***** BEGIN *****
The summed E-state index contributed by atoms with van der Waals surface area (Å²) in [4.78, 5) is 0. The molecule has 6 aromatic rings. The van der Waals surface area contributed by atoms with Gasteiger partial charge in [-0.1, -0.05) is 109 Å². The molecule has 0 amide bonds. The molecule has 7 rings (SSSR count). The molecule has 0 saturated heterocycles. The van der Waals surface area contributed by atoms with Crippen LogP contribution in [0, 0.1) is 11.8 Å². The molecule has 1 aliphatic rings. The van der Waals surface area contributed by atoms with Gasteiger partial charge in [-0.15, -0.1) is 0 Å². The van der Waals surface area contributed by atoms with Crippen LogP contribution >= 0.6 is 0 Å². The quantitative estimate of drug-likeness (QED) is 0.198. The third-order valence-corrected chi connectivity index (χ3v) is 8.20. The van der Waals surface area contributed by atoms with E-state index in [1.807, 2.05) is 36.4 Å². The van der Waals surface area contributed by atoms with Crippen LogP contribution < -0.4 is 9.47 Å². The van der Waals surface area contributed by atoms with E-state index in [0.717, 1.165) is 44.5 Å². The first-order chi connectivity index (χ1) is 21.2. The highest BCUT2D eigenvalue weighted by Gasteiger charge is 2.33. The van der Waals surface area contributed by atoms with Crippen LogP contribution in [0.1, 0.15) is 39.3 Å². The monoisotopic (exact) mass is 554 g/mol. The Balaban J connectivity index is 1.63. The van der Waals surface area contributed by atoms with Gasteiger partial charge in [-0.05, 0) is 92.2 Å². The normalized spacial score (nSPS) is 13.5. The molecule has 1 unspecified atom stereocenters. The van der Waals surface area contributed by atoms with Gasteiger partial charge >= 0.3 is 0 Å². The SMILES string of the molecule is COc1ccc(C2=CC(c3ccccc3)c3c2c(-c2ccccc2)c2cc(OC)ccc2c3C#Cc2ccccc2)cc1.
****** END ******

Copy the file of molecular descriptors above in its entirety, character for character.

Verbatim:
The summed E-state index contributed by atoms with van der Waals surface area (Å²) in [4.78, 5) is 0. The molecule has 6 aromatic rings. The van der Waals surface area contributed by atoms with Gasteiger partial charge in [-0.1, -0.05) is 109 Å². The molecule has 0 amide bonds. The molecule has 7 rings (SSSR count). The molecule has 0 saturated heterocycles. The van der Waals surface area contributed by atoms with Crippen LogP contribution in [0, 0.1) is 11.8 Å². The molecule has 1 aliphatic rings. The van der Waals surface area contributed by atoms with Gasteiger partial charge in [-0.15, -0.1) is 0 Å². The van der Waals surface area contributed by atoms with Crippen LogP contribution >= 0.6 is 0 Å². The quantitative estimate of drug-likeness (QED) is 0.198. The third-order valence-corrected chi connectivity index (χ3v) is 8.20. The van der Waals surface area contributed by atoms with E-state index in [1.807, 2.05) is 36.4 Å². The van der Waals surface area contributed by atoms with Crippen LogP contribution < -0.4 is 9.47 Å². The van der Waals surface area contributed by atoms with E-state index in [0.717, 1.165) is 44.5 Å². The first-order chi connectivity index (χ1) is 21.2. The highest BCUT2D eigenvalue weighted by Gasteiger charge is 2.33. The van der Waals surface area contributed by atoms with Crippen LogP contribution in [0.1, 0.15) is 39.3 Å². The monoisotopic (exact) mass is 554 g/mol. The Balaban J connectivity index is 1.63. The van der Waals surface area contributed by atoms with Gasteiger partial charge in [-0.05, 0) is 92.2 Å². The normalized spacial score (nSPS) is 13.5. The molecule has 1 unspecified atom stereocenters. The van der Waals surface area contributed by atoms with Gasteiger partial charge >= 0.3 is 0 Å². The SMILES string of the molecule is COc1ccc(C2=CC(c3ccccc3)c3c2c(-c2ccccc2)c2cc(OC)ccc2c3C#Cc2ccccc2)cc1.